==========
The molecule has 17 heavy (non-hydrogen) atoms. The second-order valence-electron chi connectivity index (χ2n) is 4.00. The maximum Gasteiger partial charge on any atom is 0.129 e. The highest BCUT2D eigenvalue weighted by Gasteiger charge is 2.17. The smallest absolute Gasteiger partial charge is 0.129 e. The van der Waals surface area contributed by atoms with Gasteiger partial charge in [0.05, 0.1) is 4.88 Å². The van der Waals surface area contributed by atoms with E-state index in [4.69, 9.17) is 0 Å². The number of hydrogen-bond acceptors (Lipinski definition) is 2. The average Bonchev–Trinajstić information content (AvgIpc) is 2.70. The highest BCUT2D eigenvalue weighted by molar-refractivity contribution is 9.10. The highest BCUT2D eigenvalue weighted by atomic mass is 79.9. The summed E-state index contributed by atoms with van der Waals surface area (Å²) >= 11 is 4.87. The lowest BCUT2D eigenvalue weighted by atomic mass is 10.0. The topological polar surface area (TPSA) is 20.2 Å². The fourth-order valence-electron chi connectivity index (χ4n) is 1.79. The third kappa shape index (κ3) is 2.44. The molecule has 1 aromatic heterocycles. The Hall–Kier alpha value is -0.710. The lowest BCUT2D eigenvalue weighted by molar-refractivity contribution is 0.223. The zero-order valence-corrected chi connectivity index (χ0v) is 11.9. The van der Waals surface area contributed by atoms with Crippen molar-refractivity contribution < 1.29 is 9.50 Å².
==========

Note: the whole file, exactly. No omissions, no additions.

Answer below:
The molecule has 17 heavy (non-hydrogen) atoms. The second-order valence-electron chi connectivity index (χ2n) is 4.00. The maximum Gasteiger partial charge on any atom is 0.129 e. The highest BCUT2D eigenvalue weighted by Gasteiger charge is 2.17. The smallest absolute Gasteiger partial charge is 0.129 e. The van der Waals surface area contributed by atoms with Gasteiger partial charge in [0.05, 0.1) is 4.88 Å². The van der Waals surface area contributed by atoms with E-state index in [4.69, 9.17) is 0 Å². The number of hydrogen-bond acceptors (Lipinski definition) is 2. The average Bonchev–Trinajstić information content (AvgIpc) is 2.70. The highest BCUT2D eigenvalue weighted by molar-refractivity contribution is 9.10. The highest BCUT2D eigenvalue weighted by atomic mass is 79.9. The summed E-state index contributed by atoms with van der Waals surface area (Å²) >= 11 is 4.87. The lowest BCUT2D eigenvalue weighted by atomic mass is 10.0. The topological polar surface area (TPSA) is 20.2 Å². The fourth-order valence-electron chi connectivity index (χ4n) is 1.79. The third kappa shape index (κ3) is 2.44. The molecule has 1 aromatic heterocycles. The Hall–Kier alpha value is -0.710. The lowest BCUT2D eigenvalue weighted by molar-refractivity contribution is 0.223. The zero-order valence-corrected chi connectivity index (χ0v) is 11.9. The van der Waals surface area contributed by atoms with Crippen molar-refractivity contribution < 1.29 is 9.50 Å².